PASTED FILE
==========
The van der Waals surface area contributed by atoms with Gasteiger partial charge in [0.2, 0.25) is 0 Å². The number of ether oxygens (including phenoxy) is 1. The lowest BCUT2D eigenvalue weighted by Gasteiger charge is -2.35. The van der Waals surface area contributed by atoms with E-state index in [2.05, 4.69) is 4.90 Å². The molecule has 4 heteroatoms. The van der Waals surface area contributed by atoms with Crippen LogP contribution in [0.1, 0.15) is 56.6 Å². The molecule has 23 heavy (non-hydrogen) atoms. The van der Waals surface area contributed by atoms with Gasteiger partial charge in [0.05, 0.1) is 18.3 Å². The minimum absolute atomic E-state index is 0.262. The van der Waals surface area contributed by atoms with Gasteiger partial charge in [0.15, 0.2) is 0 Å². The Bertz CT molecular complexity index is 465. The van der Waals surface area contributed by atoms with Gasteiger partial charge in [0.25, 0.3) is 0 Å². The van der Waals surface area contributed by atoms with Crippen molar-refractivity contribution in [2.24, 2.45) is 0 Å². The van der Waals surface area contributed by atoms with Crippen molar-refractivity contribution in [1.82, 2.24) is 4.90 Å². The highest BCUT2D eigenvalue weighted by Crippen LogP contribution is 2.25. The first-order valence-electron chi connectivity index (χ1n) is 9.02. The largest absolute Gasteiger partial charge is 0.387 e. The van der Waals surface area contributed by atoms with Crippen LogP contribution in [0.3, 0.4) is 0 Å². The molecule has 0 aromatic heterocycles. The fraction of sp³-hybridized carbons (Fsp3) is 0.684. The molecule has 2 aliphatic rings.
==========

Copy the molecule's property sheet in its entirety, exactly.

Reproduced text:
The van der Waals surface area contributed by atoms with Gasteiger partial charge in [0.2, 0.25) is 0 Å². The number of ether oxygens (including phenoxy) is 1. The lowest BCUT2D eigenvalue weighted by Gasteiger charge is -2.35. The van der Waals surface area contributed by atoms with E-state index in [2.05, 4.69) is 4.90 Å². The molecule has 4 heteroatoms. The van der Waals surface area contributed by atoms with Crippen LogP contribution in [0.1, 0.15) is 56.6 Å². The molecule has 23 heavy (non-hydrogen) atoms. The van der Waals surface area contributed by atoms with Gasteiger partial charge in [0.05, 0.1) is 18.3 Å². The minimum absolute atomic E-state index is 0.262. The van der Waals surface area contributed by atoms with Gasteiger partial charge in [0.15, 0.2) is 0 Å². The Bertz CT molecular complexity index is 465. The van der Waals surface area contributed by atoms with Gasteiger partial charge in [0.25, 0.3) is 0 Å². The van der Waals surface area contributed by atoms with Crippen molar-refractivity contribution in [2.24, 2.45) is 0 Å². The van der Waals surface area contributed by atoms with Crippen molar-refractivity contribution in [1.82, 2.24) is 4.90 Å². The highest BCUT2D eigenvalue weighted by Crippen LogP contribution is 2.25. The first-order valence-electron chi connectivity index (χ1n) is 9.02. The largest absolute Gasteiger partial charge is 0.387 e. The van der Waals surface area contributed by atoms with Crippen LogP contribution in [0.3, 0.4) is 0 Å². The molecule has 0 aromatic heterocycles. The fraction of sp³-hybridized carbons (Fsp3) is 0.684. The molecule has 2 aliphatic rings.